Hi,
Is there a general presentation for a group with an abelian subgroup of index 2? Is there a classification of such groups.
Thanks
Metin Analin
Hi, Is there a general presentation for a group with an abelian subgroup of index 2? Is there a classification of such groups. Thanks Metin Analin 


Let $A$ be the abelian subgroup of index 2. If $A$ is finitely generated, choose a presentation $$A = \langle x_1,...,x_n\mid \forall i,j:\; [x_i,x_j]=1, x_i^{e_i} = 1 \rangle$$ where $e_i = 0$ if $x_i$ is not of finite exponent. Then the groups $G$ having $A$ as index 2 subgroups are exactly the groups with the presentation $$G=\langle x_1,...,x_n,y\mid \forall i,j: [x_i,x_j]=1,x_i^{e_i}=1,y^2=a,yx_iy^{1}=\varphi(x_i)\rangle$$ where $a \in A$ and $\varphi(x_i) \in Aut(A)$ with $\varphi^2=1$. Since the OP is interested in finite groups, I'll specialize now to the finite case. The following notation is used (sometimes also with subscripts):
Lemma:
Theorem 1:
Theorem 1 boils the problem down to determine the $C_2$modules $B$ and the groups $P$. This is covered by Theorem 2:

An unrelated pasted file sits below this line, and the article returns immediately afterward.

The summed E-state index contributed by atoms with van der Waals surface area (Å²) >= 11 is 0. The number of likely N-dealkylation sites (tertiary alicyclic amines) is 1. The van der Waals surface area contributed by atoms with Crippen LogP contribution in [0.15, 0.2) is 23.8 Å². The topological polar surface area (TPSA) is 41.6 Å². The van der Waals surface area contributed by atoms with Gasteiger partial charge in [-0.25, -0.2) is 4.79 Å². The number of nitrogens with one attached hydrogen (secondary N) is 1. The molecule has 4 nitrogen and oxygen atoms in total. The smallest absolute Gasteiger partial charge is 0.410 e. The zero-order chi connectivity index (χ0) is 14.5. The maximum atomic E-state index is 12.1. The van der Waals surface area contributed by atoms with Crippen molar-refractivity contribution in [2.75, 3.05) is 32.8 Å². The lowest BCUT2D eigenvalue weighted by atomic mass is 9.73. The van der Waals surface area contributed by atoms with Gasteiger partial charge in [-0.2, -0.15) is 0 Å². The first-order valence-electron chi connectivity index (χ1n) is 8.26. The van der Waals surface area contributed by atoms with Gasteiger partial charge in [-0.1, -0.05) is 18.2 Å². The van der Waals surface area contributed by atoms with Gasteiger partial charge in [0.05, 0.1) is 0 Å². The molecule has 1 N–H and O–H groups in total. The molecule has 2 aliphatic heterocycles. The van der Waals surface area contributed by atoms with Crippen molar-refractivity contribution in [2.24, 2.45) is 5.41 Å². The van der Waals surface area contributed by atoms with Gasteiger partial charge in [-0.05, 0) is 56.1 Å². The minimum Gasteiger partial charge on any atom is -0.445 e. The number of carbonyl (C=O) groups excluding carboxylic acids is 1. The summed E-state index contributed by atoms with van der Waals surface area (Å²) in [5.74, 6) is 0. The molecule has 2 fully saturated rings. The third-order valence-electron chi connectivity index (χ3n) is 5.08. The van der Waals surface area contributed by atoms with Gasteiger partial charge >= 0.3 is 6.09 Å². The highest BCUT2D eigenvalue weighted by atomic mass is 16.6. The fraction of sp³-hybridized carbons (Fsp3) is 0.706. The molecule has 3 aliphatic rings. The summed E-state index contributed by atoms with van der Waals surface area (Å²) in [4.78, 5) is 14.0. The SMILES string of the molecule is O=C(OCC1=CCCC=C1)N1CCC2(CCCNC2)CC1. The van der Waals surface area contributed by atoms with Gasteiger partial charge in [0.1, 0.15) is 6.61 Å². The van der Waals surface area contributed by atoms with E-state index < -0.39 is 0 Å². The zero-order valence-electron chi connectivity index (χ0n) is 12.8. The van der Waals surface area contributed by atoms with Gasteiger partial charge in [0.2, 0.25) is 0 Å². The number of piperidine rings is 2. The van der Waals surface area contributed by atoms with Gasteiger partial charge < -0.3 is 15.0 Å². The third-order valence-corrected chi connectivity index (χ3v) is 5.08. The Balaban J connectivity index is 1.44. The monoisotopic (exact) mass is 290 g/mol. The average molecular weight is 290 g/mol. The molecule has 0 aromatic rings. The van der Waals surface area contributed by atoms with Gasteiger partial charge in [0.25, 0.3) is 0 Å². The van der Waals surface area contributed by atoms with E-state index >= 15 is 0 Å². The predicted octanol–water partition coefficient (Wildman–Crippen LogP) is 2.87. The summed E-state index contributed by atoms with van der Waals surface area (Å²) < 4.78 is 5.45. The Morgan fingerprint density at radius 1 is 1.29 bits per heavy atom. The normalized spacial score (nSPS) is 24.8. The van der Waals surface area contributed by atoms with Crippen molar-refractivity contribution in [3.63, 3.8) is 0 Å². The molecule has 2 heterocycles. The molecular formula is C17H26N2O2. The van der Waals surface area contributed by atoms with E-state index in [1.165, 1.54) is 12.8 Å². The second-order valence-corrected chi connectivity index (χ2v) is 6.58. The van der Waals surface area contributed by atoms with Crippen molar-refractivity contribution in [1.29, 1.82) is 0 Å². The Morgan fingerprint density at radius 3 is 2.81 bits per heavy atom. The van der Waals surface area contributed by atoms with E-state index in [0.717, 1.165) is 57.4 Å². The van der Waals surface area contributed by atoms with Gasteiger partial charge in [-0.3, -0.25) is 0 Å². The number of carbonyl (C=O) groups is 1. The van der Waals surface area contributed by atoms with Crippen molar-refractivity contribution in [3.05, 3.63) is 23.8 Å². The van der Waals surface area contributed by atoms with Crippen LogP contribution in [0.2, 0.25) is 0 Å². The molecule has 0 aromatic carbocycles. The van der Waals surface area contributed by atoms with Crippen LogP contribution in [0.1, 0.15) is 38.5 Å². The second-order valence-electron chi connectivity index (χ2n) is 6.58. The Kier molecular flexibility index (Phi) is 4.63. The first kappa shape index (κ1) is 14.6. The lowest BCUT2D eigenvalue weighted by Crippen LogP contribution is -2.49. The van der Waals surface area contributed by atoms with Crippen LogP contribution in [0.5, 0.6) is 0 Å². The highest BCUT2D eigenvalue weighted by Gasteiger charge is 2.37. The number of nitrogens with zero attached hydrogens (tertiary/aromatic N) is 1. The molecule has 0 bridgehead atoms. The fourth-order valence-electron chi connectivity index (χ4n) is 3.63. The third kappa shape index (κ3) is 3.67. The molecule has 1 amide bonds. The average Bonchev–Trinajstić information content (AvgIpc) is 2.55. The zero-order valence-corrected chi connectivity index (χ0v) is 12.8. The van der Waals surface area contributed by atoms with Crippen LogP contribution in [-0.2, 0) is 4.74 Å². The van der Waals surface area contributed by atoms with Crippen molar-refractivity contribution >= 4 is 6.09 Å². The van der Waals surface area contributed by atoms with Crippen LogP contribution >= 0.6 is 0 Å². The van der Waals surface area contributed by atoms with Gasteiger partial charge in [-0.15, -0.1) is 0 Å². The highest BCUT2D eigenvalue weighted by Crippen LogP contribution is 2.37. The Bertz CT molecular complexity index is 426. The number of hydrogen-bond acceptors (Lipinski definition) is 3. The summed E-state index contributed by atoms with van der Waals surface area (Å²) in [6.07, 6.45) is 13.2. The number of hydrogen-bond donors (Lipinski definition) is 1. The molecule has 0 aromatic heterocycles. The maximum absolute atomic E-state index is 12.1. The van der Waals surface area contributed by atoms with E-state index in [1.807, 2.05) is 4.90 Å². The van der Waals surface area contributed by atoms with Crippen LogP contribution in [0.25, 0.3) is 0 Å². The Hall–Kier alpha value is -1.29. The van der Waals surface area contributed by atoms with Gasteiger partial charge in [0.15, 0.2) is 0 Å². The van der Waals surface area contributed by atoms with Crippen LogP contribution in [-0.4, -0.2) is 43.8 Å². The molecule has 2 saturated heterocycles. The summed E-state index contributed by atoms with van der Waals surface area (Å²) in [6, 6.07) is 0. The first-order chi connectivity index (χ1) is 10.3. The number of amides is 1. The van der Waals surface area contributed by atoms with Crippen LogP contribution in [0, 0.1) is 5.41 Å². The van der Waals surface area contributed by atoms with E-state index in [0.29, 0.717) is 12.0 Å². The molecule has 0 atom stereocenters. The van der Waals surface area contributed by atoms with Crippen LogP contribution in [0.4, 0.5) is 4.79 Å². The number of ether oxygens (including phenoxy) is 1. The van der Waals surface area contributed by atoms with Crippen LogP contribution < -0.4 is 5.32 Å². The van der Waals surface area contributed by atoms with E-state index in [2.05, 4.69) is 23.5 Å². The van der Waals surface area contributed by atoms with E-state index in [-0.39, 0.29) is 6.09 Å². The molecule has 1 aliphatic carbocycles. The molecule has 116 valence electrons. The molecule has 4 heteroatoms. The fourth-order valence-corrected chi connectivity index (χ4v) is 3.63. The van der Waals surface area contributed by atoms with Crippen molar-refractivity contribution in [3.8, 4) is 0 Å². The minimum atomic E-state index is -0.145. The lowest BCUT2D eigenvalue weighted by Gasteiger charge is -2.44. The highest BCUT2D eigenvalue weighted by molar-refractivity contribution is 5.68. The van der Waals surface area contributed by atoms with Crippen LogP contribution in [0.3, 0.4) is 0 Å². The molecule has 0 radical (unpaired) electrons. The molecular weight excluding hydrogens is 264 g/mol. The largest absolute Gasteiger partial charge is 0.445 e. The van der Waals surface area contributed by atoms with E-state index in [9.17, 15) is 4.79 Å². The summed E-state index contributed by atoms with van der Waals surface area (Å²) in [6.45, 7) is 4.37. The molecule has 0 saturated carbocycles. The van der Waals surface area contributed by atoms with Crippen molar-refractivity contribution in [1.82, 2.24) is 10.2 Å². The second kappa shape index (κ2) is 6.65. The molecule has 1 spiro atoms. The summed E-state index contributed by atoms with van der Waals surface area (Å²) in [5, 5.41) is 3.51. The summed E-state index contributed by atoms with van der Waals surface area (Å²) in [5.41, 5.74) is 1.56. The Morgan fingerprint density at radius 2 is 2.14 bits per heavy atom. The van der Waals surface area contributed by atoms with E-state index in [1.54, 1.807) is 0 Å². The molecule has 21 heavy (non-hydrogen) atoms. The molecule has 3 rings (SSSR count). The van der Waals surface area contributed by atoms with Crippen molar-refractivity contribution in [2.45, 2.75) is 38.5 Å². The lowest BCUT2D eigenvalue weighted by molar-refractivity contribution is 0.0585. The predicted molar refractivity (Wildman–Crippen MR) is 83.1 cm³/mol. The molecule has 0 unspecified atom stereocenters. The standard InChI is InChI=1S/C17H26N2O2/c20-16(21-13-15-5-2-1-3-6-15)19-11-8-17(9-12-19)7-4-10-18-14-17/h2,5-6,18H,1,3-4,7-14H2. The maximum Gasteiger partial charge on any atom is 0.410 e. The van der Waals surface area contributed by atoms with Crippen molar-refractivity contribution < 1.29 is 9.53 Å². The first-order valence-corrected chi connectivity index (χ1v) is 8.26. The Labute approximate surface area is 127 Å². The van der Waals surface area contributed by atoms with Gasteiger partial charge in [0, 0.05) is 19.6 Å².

Example: Let use Theorem 2 to determine the isomorphism classes of 2groups $P$ having an elementary abelian subgroup $D=(\mathbb{Z}/2)^n$ of index 2. By linear algebra, the only elements of $Aut(D)=GL_n(\mathbb{F}_2)$ of order $\le 2$ are (up to conjugacy) the matrices $\psi=\begin{pmatrix}I_r & 0 \newline 0 & J\end{pmatrix}$ where $J$ is a block diagonal matrix with, say, $s$ Jordan blocks $\begin{pmatrix}1 & 1 \newline 0 & 1\end{pmatrix}$. $D^{C_2}$ is just the eigenspace of $\psi$ and we have $H^2(C_2;D_\psi)\cong \mathbb{F}_2^r$ (the eigenvectors from the Jordan blocks get killed). Futhermore, the centalizer $C(\psi)$ includes $\tilde{A} =\begin{pmatrix}A & 0 \newline 0 & I\end{pmatrix}$ where $A$ runs through $GL_r(\mathbb{F}_2)$. The induced action on the cohomology is given by $\mathbb{F}_2^r \to \mathbb{F}_2^r,\; x \mapsto Ax$ and is hence transitive (if $x\neq 0$). Hence for each $\psi$ there are two orbits (one split extension and a nonsplit one). Eventually, the (somewhat obscure) condition that $(I+\psi)\mathbb{F}_2> 2$ is equivalent to $\psi$ having to least two Jordan blocks. So Theorem 2 shows that there are exactly $$2\lbrace 2 \le s \le n/2\rbrace = 2\lfloor n/2 \rfloor 2$$ isomorphism classes of $P$'s with more than two commutators. In particular, in case $n=2$ we see that there is no such group (what is right, since the only nonabelian group of order 8 with an elementary abelian max. subgroup is the dihedral group whose commutator subgroup has order 2). Remark: By the previous results, the isomorphism classes of the groups $G$ is completely determined by the conjugacy classes of automorphisms of order 2 of the abelian groups $B$, $C$ and its centralizers. A description of the automorphism group of finite abelian groups can be found in this paper. Proof of the Lemma: Up to 2) it's an easy excercise. By writing $y^2=bd$ we see $bd=(yby^{1})(ydy^{1})$, i.e. $b=yby^{1}=t \cdot y$ is invariant under the $C_2$action. Since $B$ is odd, $H^2(C_2,B)=0=B^{C_2} /(1+t)B$. Hence there is $c \in B$ such that $b^{1}=(1+t)c=c(ycy^{1})$. Now $(yc)^2=d$ and replacing $y$ by $yc$ does the trick. Proof of Theorem 1: 1) Let $\phi: G_1 \to G_2$ be an isomrphism. Then the Sylow 2subgroups $P_1,P_2$ are also isomorphic and $B_1=B_2$ follows. Let $b \in B_1$ and $\phi(b)=ay^i$ with $a \in A_2$ and $y=y_2$. Let $m$ be odd with $b^m=1$. Then $\bar{y}^{mi}=\bar{y}^i=\bar{1}$ in $G_2/A_2$. Thus $i$ is even and $\phi(b) \in A_2$. By an order argument, $\phi(b) \in B_2$, i.e. $\phi(B_1) \subseteq B_2$ and because $\phi$ is injective and $B_1=B_2$, we have $\phi(B_1)=B_2$. It remains to show $B_1 \cong B_2$ as $C_2$modules, i.e. we have to show $$\phi(y_1by_1^{1})=y_2\phi(b)y_2^{1},\quad\quad b \in B_1\hspace{50pt}(\ast)$$ Write $\phi(y_1)=ay_2^i$ with $a\in A_2$. If $i$ were even, then $y_2^i \in A_2$ and $\phi(G_1) \subseteq A_2 \varsubsetneqq G_2$. Hence $i$ is odd we may assume $i=1$. Thus $$\phi(y_1by_1^{1})= \phi(y_1)\phi(b)\phi(y_1)^{1}=a(y_2\phi(b)y_2^{1})a^{1}=y_2\phi(b)y_2^{1}$$ (the $a$ cancels since we know $\phi(b) \in B_2$ which is normal in $G_2$), proving $(\ast)$. 2) Let $\varphi: P_1 \to P_2$ be an isomprphism and let $\phi: B_1 \to B_2$ be an isomorphism of $C_2$modules. If the following diagramm commutes, then the semidirect products $G_i = B_i \rtimes P_i$ are isomorphic: $$\begin{array}{ccc} P_1 & \xrightarrow[]{\beta_1} & Aut(B_1) \newline \varphi\downarrow\; & a & \downarrow\phi^\ast \newline P_2 & \xrightarrow[\beta_2]{} & Aut(B_2) \end{array}$$ Let $g=dy_1^i \in P_1$ and $b \in B_2$. Then an easy computation using $(\ast)$ gives $$\phi^\ast(\beta_1(g))(b) = y_2^iby_2^{i}.$$ Now assume the commutator subgroup of $P_i$ has more than two elements. By using for example Lemma 4.6 of Isaacs: Finite Group Theory, it's not hard to see that $D_i$ is the only abelian maximal subgroup of $P_i$. Since the isomorphism $\varphi$ preserves these properties, $\varphi(D_1)=D_2$ follows. Hence $\varphi(d)=e \in D_2$. Write $\varphi(y_1)=fy_2^j,\;f \in D_2$. Since $j$ is odd (otherwise $\varphi(P_1) \subseteq D_2 \varsubsetneqq P_2$) and $y_2^2 \in D_2$ we may assume $j=1$. A simple induction shows $\varphi(y_1^i)=(fy_2)^i =hy_2^i$ for some $h \in D_2$. Thus $$\beta_2(\varphi(g))(b)=\varphi(g)b\varphi(g)^{1}=eh(y_2^i b y_2^{i})h^{1}e^{1}=y_2^i b y_2^{i}$$ (the latter holds since $B_2$ is normal in $G_2$) and the diagramm commutes. Proof of Theorem 2: 1) is obvious. 2) Fix $\psi \in Aut(D)$. In Counting isomorphism classes via extensions a bijection between weakly equivalent extensions